With a self-contained internal synth and AA battery power, the EWI4000s is finally free to roam. Of course, you must still connect its ¼-inch audio output to a sound system, but with a wireless transmitter on your belt and a receiver near the mixer or amp, you can move anywhere within the system's RF range. (If you want to control another synth via MIDI, you'll have to connect a cable from the EWI's MIDI Out to the synth's MIDI In, but this can be done wirelessly as well.)

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FIG. 2: UniQuest''s well-organized editor window provides access to all synth controls.

As in previous generations, the synth is a 2-oscillator subtractive design — quaint by today's megasynth standards, but refreshing in its simplicity. Each oscillator can produce sawtooth, triangle, and/or pulse waveforms with independent level controls, and the pulse width can be modulated at a user-specified frequency and depth. Breath-controlled functions include level and pitch modulation as well as oscillator onset, and a crossfade function follows breath pressure to crossfade between the two oscillators.

The oscillators are mixed before being sent to the dual filter. The multimode filter can be modulated by breath, LFO, and/or a sweep function, and the filters can be linked to double the cutoff slope. A separate formant filter can apply woodwind or string formants, and a noise generator has its own pair of multimode filters with the same parameters as the oscillator filters.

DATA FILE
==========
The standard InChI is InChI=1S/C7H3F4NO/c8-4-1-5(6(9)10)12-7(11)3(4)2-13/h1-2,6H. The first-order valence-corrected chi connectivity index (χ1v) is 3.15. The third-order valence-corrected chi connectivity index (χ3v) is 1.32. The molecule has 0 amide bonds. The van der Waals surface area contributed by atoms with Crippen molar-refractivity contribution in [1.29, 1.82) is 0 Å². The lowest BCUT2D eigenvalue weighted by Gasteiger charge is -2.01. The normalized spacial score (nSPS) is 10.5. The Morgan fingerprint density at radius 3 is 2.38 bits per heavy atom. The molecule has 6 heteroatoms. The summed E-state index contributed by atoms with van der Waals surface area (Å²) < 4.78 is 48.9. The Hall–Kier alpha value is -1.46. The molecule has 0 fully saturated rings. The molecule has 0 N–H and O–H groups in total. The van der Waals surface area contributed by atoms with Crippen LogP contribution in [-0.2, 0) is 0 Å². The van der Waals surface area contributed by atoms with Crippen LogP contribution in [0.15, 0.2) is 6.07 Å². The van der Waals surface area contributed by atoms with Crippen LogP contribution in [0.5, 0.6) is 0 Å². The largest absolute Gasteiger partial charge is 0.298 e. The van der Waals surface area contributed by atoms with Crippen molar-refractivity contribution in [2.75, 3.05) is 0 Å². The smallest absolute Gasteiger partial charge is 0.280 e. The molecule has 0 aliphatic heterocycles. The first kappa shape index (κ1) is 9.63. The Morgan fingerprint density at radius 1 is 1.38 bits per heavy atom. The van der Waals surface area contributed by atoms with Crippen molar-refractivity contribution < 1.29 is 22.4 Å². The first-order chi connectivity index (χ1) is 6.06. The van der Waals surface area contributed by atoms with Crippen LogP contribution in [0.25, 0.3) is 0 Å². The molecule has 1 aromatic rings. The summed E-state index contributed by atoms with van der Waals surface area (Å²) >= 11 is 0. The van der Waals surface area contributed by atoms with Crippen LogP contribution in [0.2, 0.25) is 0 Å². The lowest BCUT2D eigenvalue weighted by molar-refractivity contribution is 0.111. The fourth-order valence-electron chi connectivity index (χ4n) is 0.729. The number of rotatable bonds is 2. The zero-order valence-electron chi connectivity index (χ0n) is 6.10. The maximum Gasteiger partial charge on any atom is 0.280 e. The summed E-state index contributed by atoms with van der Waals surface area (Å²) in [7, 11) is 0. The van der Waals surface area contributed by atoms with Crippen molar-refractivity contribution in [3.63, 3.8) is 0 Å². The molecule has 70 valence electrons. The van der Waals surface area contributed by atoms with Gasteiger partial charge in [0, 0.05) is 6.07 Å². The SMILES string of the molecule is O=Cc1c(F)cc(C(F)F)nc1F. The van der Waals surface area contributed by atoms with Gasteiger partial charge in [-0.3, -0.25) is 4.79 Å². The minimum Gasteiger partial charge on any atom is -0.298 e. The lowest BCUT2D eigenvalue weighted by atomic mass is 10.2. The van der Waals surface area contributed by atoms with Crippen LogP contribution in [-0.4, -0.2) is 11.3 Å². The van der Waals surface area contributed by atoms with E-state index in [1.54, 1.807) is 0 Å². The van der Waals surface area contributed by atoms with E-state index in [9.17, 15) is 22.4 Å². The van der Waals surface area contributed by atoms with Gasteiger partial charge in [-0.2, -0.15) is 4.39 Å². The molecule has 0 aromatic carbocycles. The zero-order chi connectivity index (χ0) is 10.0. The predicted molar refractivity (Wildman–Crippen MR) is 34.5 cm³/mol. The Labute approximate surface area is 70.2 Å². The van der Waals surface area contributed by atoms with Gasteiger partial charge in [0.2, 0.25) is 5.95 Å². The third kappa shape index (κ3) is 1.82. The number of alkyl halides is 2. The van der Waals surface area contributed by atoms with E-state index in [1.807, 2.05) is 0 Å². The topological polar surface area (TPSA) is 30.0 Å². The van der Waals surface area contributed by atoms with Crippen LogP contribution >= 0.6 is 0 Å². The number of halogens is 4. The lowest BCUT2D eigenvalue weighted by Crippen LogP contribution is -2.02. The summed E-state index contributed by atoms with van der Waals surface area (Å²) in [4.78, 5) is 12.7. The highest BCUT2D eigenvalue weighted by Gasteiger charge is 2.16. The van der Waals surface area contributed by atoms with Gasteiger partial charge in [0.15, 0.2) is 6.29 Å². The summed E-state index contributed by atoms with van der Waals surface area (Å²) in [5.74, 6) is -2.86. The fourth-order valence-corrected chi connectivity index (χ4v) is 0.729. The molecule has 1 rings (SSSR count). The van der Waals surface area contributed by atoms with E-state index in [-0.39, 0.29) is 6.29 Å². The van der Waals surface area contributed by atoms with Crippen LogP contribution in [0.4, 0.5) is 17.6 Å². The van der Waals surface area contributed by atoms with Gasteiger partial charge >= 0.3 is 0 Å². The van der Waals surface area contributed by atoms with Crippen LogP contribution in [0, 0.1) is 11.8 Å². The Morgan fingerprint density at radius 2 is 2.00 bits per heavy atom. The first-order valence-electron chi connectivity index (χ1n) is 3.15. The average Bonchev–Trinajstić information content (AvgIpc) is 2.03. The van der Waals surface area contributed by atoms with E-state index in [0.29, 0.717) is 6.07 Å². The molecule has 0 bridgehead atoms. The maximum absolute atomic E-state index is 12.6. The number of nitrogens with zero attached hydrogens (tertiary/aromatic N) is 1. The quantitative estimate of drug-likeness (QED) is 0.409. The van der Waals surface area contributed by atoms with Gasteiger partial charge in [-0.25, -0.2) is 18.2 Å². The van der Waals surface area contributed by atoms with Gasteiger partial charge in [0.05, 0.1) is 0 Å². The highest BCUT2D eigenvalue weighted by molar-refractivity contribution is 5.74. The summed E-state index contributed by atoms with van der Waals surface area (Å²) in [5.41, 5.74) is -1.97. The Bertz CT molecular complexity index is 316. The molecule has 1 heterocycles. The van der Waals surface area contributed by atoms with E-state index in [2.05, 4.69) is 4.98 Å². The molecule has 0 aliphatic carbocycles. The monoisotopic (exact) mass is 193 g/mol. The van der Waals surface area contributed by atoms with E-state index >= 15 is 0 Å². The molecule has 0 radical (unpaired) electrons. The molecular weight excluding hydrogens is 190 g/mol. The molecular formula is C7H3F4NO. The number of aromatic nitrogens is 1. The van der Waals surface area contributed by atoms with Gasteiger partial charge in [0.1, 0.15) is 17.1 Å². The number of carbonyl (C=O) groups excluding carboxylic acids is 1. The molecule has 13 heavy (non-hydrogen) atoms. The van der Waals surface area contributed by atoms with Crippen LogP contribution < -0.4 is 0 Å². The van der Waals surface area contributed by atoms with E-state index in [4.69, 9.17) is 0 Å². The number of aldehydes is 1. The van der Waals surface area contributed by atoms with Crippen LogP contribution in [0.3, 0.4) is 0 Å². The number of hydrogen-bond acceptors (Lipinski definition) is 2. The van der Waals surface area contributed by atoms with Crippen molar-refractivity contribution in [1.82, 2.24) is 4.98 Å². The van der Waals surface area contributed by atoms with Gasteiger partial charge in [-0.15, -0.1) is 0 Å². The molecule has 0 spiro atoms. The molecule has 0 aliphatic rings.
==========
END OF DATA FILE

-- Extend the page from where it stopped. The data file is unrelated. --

The synth also includes three effects: delay, reverb, and chorus, the last of which provides separate controls for each oscillator. Rounding out the synth are several global parameters, including key trigger, bend range, and vibrato amount for both pitch and amplitude.

With two voices, the synth can play two notes at a time. This allows the EWI to hold one note while playing others or to play two parallel lines separated by any interval.

Ed-Lib Vibe

The older outboard synth module did have one advantage: all of its parameter controls were on the front panel and immediately available. Now the only way to program the synth is with the included editor-librarian from Sound Quest. Dubbed UniQuest for Akai EWI4000s, the software comes on a CD-ROM with versions for Windows XP and Mac OS X.

To use the editor-librarian, you connect MIDI In and Out from the EWI to your computer's MIDI interface and launch the program. As with most such programs, this one has a library window that displays all 100 presets in a given bank. Clicking on a sound in the bank activates that sound for playing on the EWI, which is very convenient when browsing for sounds. In addition, individual sounds can be dragged-and-dropped between banks.

The editor window is a well-organized, onscreen control panel for the synth (see Fig. 2), and you can hear the results of any tweaks immediately. However, the controls are slow to respond to dragging with the mouse, making it difficult to fine-tune your adjustments.

Also available is a basic 16-track MIDI sequencer (see Fig. 3) and a MIDI monitor, which displays all MIDI messages passing between the EWI and the program.